How did FSA photography affect the development of documentary photography as a genre?




FSA photography was one of the first and most influential examples of documentary photography as a genre. Documentary photography is a type of photography that aims to record reality objectively and truthfully, often with a social or political purpose. Documentary photography can also be seen as a form of storytelling, where photographs are used to narrate a story or convey a message.


FSA photography pioneered many aspects of documentary photography, such as:


  • Using photography as a tool of social change and advocacy



  • Working for a government agency or an organization with a specific agenda



  • Following ethical guidelines and standards for accuracy and authenticity



  • Using captions, text, or audio to provide context and information



  • Creating photo essays or series that show different aspects or perspectives of a topic



  • Experimenting with different styles, techniques, and formats



  • Collaborating with other photographers, writers, editors, or researchers



What are some of the ethical issues involved in FSA photography?




FSA photography was not a neutral or objective representation of reality, but a selective and subjective one. The FSA photographers had to make various choices and judgments that influenced how they portrayed their subjects and their situations. Some of these choices and judgments involved ethical issues, such as:


  • The purpose and agenda of the FSA photography project: The FSA photographers were hired by the government to document the need for New Deal programs and to persuade the public and the Congress to support them. They were not independent journalists or artists, but employees of a political agency with a specific mission. Their photographs were not meant to be impartial or balanced, but to highlight the problems and solutions that the FSA advocated.



  • The relationship and responsibility of the photographers to their subjects: The FSA photographers often interacted with their subjects, asking them questions, gaining their trust, and directing them to pose or act in certain ways. They sometimes intervened in their subjects' lives, offering them help, advice, or money. They also sometimes exploited their subjects' vulnerability, ignorance, or desperation, taking advantage of their consent or lack thereof. They rarely informed their subjects of how their photographs would be used or distributed, or what consequences they might have for them.



  • The manipulation and alteration of the photographs: The FSA photographers sometimes manipulated or altered their photographs to enhance their impact or message. They did this by cropping, editing, retouching, enlarging, or captioning their images. They also did this by staging, rearranging, omitting, or adding elements to their scenes. They sometimes reused or recycled their photographs for different purposes or contexts.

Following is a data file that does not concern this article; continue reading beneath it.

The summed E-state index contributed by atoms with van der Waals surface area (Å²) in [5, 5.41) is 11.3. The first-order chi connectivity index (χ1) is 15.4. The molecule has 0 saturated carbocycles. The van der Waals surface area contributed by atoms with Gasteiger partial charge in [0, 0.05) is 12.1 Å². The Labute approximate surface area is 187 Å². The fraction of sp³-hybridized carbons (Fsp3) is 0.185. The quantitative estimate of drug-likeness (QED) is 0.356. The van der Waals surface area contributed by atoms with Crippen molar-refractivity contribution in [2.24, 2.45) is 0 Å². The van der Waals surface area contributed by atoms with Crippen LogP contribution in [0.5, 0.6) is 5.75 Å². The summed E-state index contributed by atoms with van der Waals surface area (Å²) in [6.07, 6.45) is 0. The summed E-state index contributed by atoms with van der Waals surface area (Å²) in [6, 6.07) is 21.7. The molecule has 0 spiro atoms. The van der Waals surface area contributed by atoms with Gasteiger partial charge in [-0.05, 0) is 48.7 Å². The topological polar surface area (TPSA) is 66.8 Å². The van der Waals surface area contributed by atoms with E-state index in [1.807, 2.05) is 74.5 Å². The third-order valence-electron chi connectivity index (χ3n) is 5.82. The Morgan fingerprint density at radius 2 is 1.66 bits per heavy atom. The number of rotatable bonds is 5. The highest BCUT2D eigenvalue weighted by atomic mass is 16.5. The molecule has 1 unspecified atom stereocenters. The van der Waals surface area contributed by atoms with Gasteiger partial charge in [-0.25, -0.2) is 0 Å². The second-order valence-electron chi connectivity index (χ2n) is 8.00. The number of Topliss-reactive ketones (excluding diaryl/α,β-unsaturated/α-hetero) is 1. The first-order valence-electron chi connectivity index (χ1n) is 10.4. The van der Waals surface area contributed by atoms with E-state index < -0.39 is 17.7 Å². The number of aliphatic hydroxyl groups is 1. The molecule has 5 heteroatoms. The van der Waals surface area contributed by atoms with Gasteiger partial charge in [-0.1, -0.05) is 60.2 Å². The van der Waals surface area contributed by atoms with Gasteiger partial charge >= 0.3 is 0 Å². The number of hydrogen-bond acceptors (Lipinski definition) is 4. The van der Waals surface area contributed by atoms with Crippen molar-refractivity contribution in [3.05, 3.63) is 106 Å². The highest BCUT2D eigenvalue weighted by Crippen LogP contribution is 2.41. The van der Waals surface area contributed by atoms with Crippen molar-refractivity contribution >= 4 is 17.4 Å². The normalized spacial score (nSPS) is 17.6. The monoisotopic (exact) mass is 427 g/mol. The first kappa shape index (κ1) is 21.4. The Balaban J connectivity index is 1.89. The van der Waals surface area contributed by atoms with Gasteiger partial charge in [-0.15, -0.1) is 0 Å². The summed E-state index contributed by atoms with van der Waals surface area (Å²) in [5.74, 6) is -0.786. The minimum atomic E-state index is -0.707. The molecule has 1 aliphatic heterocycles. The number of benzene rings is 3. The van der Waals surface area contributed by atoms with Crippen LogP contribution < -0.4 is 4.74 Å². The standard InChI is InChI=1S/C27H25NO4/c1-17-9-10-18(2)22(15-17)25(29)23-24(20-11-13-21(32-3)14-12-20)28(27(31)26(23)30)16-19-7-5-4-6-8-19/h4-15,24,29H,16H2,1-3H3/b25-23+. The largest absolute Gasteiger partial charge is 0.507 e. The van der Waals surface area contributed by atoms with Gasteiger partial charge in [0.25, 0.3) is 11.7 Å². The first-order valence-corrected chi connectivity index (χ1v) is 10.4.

How to create a photo essay




A photo essay is a creative and effective way to present a topic or a story using images. A photo essay can be either thematic or narrative, depending on whether you want to focus on a specific concept or idea, or tell a chronological or sequential story. A photo essay can also be a combination of both, where the images are connected by a common theme and a narrative thread.


To create a photo essay, you need to plan ahead, do some research, take good photos, and organize them in a meaningful way. Here are some steps to follow:


  • Choose a topic and an audience. Think of a topic that interests you and that you want to share with others. Consider who your audience is and what you want them to learn or feel from your photo essay. Choose a topic that is relevant, original, and accessible to your audience.



  • Do some research. Find out more about your topic and look for sources of information and inspiration. You can use books, articles, websites, documentaries, interviews, or personal observations. You can also look for examples of photo essays that have been done on similar topics to get some ideas.



  • Create an outline. Before you start taking photos, you need to have a clear idea of what you want to show and how you want to show it. Create an outline that includes your main point, your focus image, your establishing shot, your clincher, and other image details. A focus image is the most important or striking image in your photo essay. An establishing shot is an image that sets the scene or context for your story. A clincher is an image that concludes or summarizes your story.



  • Take your photos. Depending on your topic and your outline, you may need to take photos in different locations, times, or situations. You may also need to take photos of different people, objects, or events. Use a good camera and try different angles, perspectives, lighting, and compositions. Take more photos than you think you need and only use the best ones.